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A typical Dutch meal just isn’t complete without a hearty helping of Dutch spuds – but what to do if you fancy a change or don’t have the real McCoy to hand? Below are some temptingly tasty alternatives to authentic Dutch potatoes.
Dutch potatoes form the basis of a large number of traditional Dutch dishes and many Dutch people, particularly those of the older generation, are so accustomed to eating this favourite Dutch root vegetable, that they simply can’t imagine doing without them. And, whilst foreign meals and ingredients have grown increasingly popular in the Netherlands, especially since the 1960’s, pasta and rice dishes are still the exception rather than the rule. Yet, as our five delicious alternatives to Dutch potatoes clearly illustrate, you needn’t master exotic foreign meals if you want a break from potatoes.
1. Sweet potatoes
Sweet potatoes, also known as yams, boast a lovely red-orange colour and, as their name suggests, taste somewhat sweeter to standard potatoes. They’re frequently used in Surinamese cooking, often in stewed meat and bean dishes, or served with Surinamese roti. And, of course, sweet potatoes can also be used in conventional Dutch dishes, such as old-fashioned Dutch stamppot.
After the potato, cassava is the most widely consumed tuber crop in the world. The large brown root vegetable, which is available in all good supermarkets, can be used to prepare cassava chips and French fries or served in place of baked potatoes.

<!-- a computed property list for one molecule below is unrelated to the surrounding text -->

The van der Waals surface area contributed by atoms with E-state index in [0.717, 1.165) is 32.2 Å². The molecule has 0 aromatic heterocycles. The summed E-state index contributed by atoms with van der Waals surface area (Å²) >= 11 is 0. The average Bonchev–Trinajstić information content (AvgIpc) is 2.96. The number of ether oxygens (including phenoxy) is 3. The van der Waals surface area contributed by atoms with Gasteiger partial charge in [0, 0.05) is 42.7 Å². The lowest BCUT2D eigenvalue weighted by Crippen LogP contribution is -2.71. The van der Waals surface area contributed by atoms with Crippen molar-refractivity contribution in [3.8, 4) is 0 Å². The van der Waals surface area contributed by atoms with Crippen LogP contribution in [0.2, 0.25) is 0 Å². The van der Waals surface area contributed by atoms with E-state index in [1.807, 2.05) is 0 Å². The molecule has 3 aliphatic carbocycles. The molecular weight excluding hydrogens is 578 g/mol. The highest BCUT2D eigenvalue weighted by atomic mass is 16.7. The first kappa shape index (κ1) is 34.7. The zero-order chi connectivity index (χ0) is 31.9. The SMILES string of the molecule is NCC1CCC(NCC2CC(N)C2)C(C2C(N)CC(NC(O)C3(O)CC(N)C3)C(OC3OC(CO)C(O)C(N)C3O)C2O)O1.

You don’t have to appreciate fragrant Asian dishes in order to enjoy rice – ordinary rice, such as white or brown rice, has an extremely neutral flavour that is the perfect complement to rich meat dishes, including goulash, pulled pork, meatloaf and stews. Even oriental varieties, such as jasmine and basmati rice, can lend a wonderfully aromatic twist to your favourite Dutch dishes!
4. Quinoa flakes
Quinoa flakes are made from quinoa, a so-called pseudo-grain that has the same properties as rice, yet is entirely gluten free. Quinoa is also slightly stickier than rice and is suitable as a base for bean dishes, salads and pancakes. Quinoa can also be used to replace rice or as a base for nasi (Indonesian fried rice), paella and risotto dishes.
5. Barley flakes
Whilst barley was traditionally used to enrich Dutch soups, it’s all but disappeared from Dutch menus during the last century. Fortunately, the Dutch are gradually rediscovering this versatile grain, which is extremely high in fibre and contains less gluten than wheat. And, as barley flakes can be used in exactly same way as quinoa or rice, its culinary possibilities are almost endless!
Prefer to read this article in Dutch? Then why not visit our sister blog, Heimwee.info, specifically intended for Dutch emigrants abroad?